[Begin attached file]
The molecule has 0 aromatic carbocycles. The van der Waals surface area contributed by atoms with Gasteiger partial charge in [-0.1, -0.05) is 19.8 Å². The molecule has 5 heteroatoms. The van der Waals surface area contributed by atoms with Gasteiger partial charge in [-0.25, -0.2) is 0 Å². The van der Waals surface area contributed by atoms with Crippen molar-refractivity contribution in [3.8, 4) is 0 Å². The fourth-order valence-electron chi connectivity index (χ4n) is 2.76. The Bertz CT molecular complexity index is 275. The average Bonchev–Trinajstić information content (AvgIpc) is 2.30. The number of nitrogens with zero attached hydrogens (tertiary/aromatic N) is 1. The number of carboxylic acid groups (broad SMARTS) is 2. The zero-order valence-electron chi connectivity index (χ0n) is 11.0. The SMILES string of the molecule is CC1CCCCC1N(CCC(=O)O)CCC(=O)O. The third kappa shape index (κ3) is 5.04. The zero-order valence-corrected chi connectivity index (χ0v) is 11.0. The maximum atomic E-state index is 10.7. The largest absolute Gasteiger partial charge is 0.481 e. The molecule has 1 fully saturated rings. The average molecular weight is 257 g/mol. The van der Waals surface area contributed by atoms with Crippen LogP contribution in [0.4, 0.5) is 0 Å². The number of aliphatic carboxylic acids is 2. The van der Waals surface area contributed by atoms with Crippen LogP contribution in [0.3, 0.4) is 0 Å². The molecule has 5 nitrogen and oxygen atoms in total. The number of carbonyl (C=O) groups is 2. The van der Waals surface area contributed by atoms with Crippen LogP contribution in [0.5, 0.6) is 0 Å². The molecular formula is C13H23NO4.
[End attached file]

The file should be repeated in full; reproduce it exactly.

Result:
The molecule has 0 aromatic carbocycles. The van der Waals surface area contributed by atoms with Gasteiger partial charge in [-0.1, -0.05) is 19.8 Å². The molecule has 5 heteroatoms. The van der Waals surface area contributed by atoms with Gasteiger partial charge in [-0.25, -0.2) is 0 Å². The van der Waals surface area contributed by atoms with Crippen molar-refractivity contribution in [3.8, 4) is 0 Å². The fourth-order valence-electron chi connectivity index (χ4n) is 2.76. The Bertz CT molecular complexity index is 275. The average Bonchev–Trinajstić information content (AvgIpc) is 2.30. The number of nitrogens with zero attached hydrogens (tertiary/aromatic N) is 1. The number of carboxylic acid groups (broad SMARTS) is 2. The zero-order valence-electron chi connectivity index (χ0n) is 11.0. The SMILES string of the molecule is CC1CCCCC1N(CCC(=O)O)CCC(=O)O. The third kappa shape index (κ3) is 5.04. The zero-order valence-corrected chi connectivity index (χ0v) is 11.0. The maximum atomic E-state index is 10.7. The largest absolute Gasteiger partial charge is 0.481 e. The molecule has 1 fully saturated rings. The average molecular weight is 257 g/mol. The van der Waals surface area contributed by atoms with Crippen LogP contribution in [0.4, 0.5) is 0 Å². The number of aliphatic carboxylic acids is 2. The van der Waals surface area contributed by atoms with Crippen LogP contribution in [0.3, 0.4) is 0 Å². The molecule has 5 nitrogen and oxygen atoms in total. The number of carbonyl (C=O) groups is 2. The van der Waals surface area contributed by atoms with Crippen LogP contribution in [0.5, 0.6) is 0 Å². The molecular formula is C13H23NO4.